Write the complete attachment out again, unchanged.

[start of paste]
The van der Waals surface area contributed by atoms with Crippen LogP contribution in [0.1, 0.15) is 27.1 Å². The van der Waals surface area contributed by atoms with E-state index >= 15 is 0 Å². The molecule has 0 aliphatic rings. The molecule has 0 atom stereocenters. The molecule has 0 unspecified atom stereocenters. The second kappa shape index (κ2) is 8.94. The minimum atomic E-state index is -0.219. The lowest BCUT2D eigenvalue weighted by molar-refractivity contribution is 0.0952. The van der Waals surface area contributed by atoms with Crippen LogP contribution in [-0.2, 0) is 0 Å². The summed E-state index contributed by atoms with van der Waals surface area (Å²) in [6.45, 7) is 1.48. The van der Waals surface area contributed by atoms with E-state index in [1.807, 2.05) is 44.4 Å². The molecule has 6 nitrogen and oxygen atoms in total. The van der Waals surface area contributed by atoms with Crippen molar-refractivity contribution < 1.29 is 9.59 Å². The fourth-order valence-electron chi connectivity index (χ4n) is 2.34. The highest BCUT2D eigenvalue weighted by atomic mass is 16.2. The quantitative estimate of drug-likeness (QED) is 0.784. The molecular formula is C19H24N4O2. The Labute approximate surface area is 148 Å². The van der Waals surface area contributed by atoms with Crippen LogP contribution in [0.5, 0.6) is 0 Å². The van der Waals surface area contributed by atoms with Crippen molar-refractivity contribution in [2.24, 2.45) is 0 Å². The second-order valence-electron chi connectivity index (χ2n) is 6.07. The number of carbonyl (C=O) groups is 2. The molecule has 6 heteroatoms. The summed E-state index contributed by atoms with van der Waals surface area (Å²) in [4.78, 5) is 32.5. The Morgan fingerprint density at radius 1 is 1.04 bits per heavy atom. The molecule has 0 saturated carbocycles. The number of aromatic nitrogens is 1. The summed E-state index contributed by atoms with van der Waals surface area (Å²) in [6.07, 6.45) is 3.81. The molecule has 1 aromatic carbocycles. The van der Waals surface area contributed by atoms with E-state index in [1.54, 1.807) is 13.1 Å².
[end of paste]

The van der Waals surface area contributed by atoms with Crippen LogP contribution in [0.1, 0.15) is 27.1 Å². The van der Waals surface area contributed by atoms with E-state index >= 15 is 0 Å². The molecule has 0 aliphatic rings. The molecule has 0 atom stereocenters. The molecule has 0 unspecified atom stereocenters. The second kappa shape index (κ2) is 8.94. The minimum atomic E-state index is -0.219. The lowest BCUT2D eigenvalue weighted by molar-refractivity contribution is 0.0952. The van der Waals surface area contributed by atoms with Crippen LogP contribution in [-0.2, 0) is 0 Å². The summed E-state index contributed by atoms with van der Waals surface area (Å²) in [6.45, 7) is 1.48. The van der Waals surface area contributed by atoms with E-state index in [1.807, 2.05) is 44.4 Å². The molecule has 6 nitrogen and oxygen atoms in total. The van der Waals surface area contributed by atoms with Crippen molar-refractivity contribution < 1.29 is 9.59 Å². The fourth-order valence-electron chi connectivity index (χ4n) is 2.34. The highest BCUT2D eigenvalue weighted by atomic mass is 16.2. The quantitative estimate of drug-likeness (QED) is 0.784. The molecular formula is C19H24N4O2. The Labute approximate surface area is 148 Å². The van der Waals surface area contributed by atoms with Crippen LogP contribution in [0.5, 0.6) is 0 Å². The van der Waals surface area contributed by atoms with Crippen molar-refractivity contribution in [2.24, 2.45) is 0 Å². The second-order valence-electron chi connectivity index (χ2n) is 6.07. The number of carbonyl (C=O) groups is 2. The molecule has 6 heteroatoms. The summed E-state index contributed by atoms with van der Waals surface area (Å²) in [4.78, 5) is 32.5. The Morgan fingerprint density at radius 1 is 1.04 bits per heavy atom. The molecule has 0 saturated carbocycles. The number of aromatic nitrogens is 1. The summed E-state index contributed by atoms with van der Waals surface area (Å²) in [6.07, 6.45) is 3.81. The molecule has 1 aromatic carbocycles. The van der Waals surface area contributed by atoms with E-state index in [1.54, 1.807) is 13.1 Å².